FAQ

Are you ready to become a True the Vote-trained poll watcher? There are 4 steps to get you ready for Election Day.

Step 1: Watch the TTV training video.

Step 2: Check your state’s poll watcher placement rule. In most cases, a political party or candidate has the power to place you in the poll.

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Step 3: Connect with your state/local political party of choice and tell them you’re ready to go.

Democrats:

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Republicans:

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Step 4: Get ready for the VoteStand smartphone app. Use this tool to submit reports on questionable occurrences you observe.

See you at the polls!

You may have heard the term "voting record," but what is it? You may not know this, but once you have registered to vote, your registration and past voting record is a public record available to anyone that wants to see it.

These records will contain the voter's name, the address with which the voter registered to vote, the party affiliation, and the votes cast.

To see voting records, go to the County Clerk's office or the Secretary of State's office and request the records.

Some states offer a "safe at home or work" program to victims of abuse, domestic violence, stalking, or to healthcare workers that may be involved in delivering abortion services. This service will make sure the home address of any person that qualifies for the program is kept off the publicly available record.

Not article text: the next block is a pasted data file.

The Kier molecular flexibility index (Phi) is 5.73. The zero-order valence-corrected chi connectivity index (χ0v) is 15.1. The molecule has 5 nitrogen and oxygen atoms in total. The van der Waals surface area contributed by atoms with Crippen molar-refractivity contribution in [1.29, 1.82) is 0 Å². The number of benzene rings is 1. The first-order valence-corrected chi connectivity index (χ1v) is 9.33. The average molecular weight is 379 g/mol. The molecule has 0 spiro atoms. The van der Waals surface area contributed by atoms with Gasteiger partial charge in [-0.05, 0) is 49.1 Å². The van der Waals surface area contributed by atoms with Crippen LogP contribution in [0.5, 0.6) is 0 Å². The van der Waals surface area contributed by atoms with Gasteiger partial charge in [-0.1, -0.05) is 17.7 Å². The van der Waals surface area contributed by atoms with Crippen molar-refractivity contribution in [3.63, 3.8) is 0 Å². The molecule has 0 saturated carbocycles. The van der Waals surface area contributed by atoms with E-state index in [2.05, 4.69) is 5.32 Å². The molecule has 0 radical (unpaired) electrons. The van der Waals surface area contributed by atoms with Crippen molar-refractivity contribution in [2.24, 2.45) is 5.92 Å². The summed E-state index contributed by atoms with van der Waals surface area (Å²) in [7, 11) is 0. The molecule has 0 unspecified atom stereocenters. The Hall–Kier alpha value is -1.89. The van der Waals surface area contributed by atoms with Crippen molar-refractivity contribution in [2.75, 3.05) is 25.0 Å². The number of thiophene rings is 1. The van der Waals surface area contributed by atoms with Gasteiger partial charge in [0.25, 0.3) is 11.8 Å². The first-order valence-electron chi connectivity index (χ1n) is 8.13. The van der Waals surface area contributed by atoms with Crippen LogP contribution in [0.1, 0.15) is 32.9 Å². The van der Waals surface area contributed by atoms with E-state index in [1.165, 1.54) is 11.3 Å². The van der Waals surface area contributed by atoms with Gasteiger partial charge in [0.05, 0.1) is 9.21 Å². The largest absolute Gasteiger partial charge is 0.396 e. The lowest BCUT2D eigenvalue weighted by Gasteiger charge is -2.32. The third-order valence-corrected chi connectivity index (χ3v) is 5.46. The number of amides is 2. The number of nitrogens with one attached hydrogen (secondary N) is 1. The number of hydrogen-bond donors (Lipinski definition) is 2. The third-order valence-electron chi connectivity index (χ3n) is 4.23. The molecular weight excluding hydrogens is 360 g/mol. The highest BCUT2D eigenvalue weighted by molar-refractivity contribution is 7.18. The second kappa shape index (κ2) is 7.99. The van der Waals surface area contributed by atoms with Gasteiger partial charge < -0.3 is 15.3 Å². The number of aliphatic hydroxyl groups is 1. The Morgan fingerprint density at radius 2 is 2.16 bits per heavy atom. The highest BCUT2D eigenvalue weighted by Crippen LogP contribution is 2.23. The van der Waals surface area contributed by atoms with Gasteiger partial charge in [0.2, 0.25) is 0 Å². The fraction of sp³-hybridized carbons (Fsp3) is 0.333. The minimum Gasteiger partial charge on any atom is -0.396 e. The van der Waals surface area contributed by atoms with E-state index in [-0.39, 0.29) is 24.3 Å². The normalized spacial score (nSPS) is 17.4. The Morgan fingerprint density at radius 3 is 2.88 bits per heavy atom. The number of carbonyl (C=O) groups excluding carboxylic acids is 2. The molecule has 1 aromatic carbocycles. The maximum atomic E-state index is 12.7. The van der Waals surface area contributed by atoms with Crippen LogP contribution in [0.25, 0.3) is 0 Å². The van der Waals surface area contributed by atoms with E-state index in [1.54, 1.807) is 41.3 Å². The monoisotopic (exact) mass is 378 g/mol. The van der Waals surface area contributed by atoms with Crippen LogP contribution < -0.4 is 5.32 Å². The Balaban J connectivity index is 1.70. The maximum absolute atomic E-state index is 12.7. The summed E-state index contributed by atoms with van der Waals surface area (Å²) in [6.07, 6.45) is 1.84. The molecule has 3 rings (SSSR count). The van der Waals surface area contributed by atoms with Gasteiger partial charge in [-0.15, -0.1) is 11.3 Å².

Check with your Secretary of State's office to find out more.

If you are sure you cannot be near your local polling place on Election Day, you may qualify to vote absentee. Absentee voting is mostly conducted before Election Day by mail, though you might also be able to turn in your absentee ballot at your local government offices.

Reasons for voting absentee could be if you are away at college, if you are away for military service, if you are in a medical facility and unable to leave, or if you simply cannot be home on Election Day for other reasons.

In fact, depending on your state statutes, you may be able to vote absentee without any real reason at all -- a practice sometimes called no-excuse absentee voting.

One thing is sure though, you must already be registered to vote before you attempt to vote absentee.

Please be sure and visit your local city hall, county government offices, or Office of the Secretary of State's website as soon as possible to learn what the requirements are in your state.

More information can be found on both your county government's website as well as your Secretary of State's website.

In this day when the Internet seems to fill so much of our lives, one might think that voting over the Internet should not only be possible, but would also be a good idea.

There are actually very good reasons why you cannot vote for an elected official over the Internet (except with rare exceptions). Security and fraud are the biggest concerns.

Sadly, there is no way to prevent hacking and fraud with online voting. Imagine a hacker being able to get into an online voting system and flooding the ballot collection program with false votes. With today's technology it would be hard to stop such a thing.